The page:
At the cathode, the released electrons are combined with manganese (IV) oxide and water to produce manganese (III) oxide and hydroxide ions:

Cathode Reaction

These chemical reactions result in a flow of electrons from the anode to the cathode. The ions are continuously travelling through the electrolyte while the electrons are travelling outside the electrolyte through the wires that connect the anode and the cathode. This creates an electric current in the wire. These electrons have electrical energy, and if we connect an electric component between the electrons’ paths, the electrons can lose their energy as they go through the component.

The electrical energy that the electrons lose can be then converted into a form that is useful to us. For instance, a light bulb converts electrical energy into light energy (and thermal energy).

These batteries are called non-rechargeable because these reactions can only take place as mentioned above. Once all of the manganese (IV) oxide has been converted into manganese (III) oxide, the reactions come to a halt and the battery can no longer produce an electric current.

Manual Video Game


  • Non-rechargeable batteries are a prime choice for low drain applications such as alarm clocks or radios, remote controls, electronic keys and kid’s toys.
  • Non-rechargeable batteries can only be fully discharged once. After that, the battery cannot be charged and it cannot be used to produce an electric current. Thus, it follows an irreversible process.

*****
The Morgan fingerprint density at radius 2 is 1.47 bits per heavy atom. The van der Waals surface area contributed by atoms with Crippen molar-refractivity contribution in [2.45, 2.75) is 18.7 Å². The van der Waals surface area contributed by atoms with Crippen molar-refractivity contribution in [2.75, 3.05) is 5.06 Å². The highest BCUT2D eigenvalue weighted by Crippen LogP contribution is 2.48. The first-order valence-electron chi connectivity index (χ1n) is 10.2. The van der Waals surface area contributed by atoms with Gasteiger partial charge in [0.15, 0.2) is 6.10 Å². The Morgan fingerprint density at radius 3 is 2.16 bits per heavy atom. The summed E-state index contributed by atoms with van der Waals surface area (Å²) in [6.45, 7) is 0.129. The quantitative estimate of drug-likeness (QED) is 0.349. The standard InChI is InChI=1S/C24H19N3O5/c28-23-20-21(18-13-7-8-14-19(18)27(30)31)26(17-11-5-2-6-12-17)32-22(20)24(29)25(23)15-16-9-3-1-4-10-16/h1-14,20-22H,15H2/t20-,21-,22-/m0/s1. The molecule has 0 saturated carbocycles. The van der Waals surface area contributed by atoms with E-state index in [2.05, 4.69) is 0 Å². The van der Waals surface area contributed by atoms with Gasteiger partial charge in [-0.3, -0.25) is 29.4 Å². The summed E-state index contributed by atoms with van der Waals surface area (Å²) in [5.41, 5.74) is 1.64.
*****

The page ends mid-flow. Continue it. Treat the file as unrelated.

• Non-Rechargeable types: Zinc-Carbon/ZnCl /LiMnO2 /Alkaline (For more reference refer to this Wikipedia page).
  • Non-rechargeable batteries are also known as primary batteries.

Rechargeable Batteries:

Is there anything more terrible than a battery that isn’t charging? — Well, that’s what a portable charger or power bank is for!

Portable Battery with multiple USB’s

There are various types of portable charges available but according to my usage, I would like to categorise those into two types as follows:

  • Car USB charger
  • Power Bank

Let's take an example of a simple Lithium-Ion Battery that is used to power most mobile phones and laptops and understand how it works!

Li-ion Battery working

When the batteries are being used to power up devices, we say the battery is ‘discharging’. While this is happening, the -ve terminal releases lithium ions, which travel through the electrolyte to the +ve terminal. At the same time, electrons flow outside the circuit from the -ve terminal towards the +ve terminal. During ‘charging’, the battery takes energy from an external source to reverse these flows: lithium ions flow from the “positive terminal” towards the “negative terminal”, replenishing the battery’s ability to conduct current again.

Thus making it a reversible process.

The main difference between rechargeable and non-rechargeable batteries is that rechargeable batteries can be put to use again after have been fully discharged once, while non-rechargeable batteries cannot be charged again once they discharge fully.

I guess now you must be aware of the basic concepts of rechargeable batteries now let's explore the electronics associated with it as per the types mentioned above!

Inside a Charger!

1. Car USB Charger


A car USB charger is a compact adaptor that connects to the cigarette lighter/accessory port on almost all cars and delivers one or more USB outputs.

The automotive USB charger converts the nominal 12-volt output from the cigarette lighter/accessory port to the 5 volts required for the USB supply.

As a result of the various automotive electrical systems, the car 12 volt supply can vary significantly and have spikes and surges on it.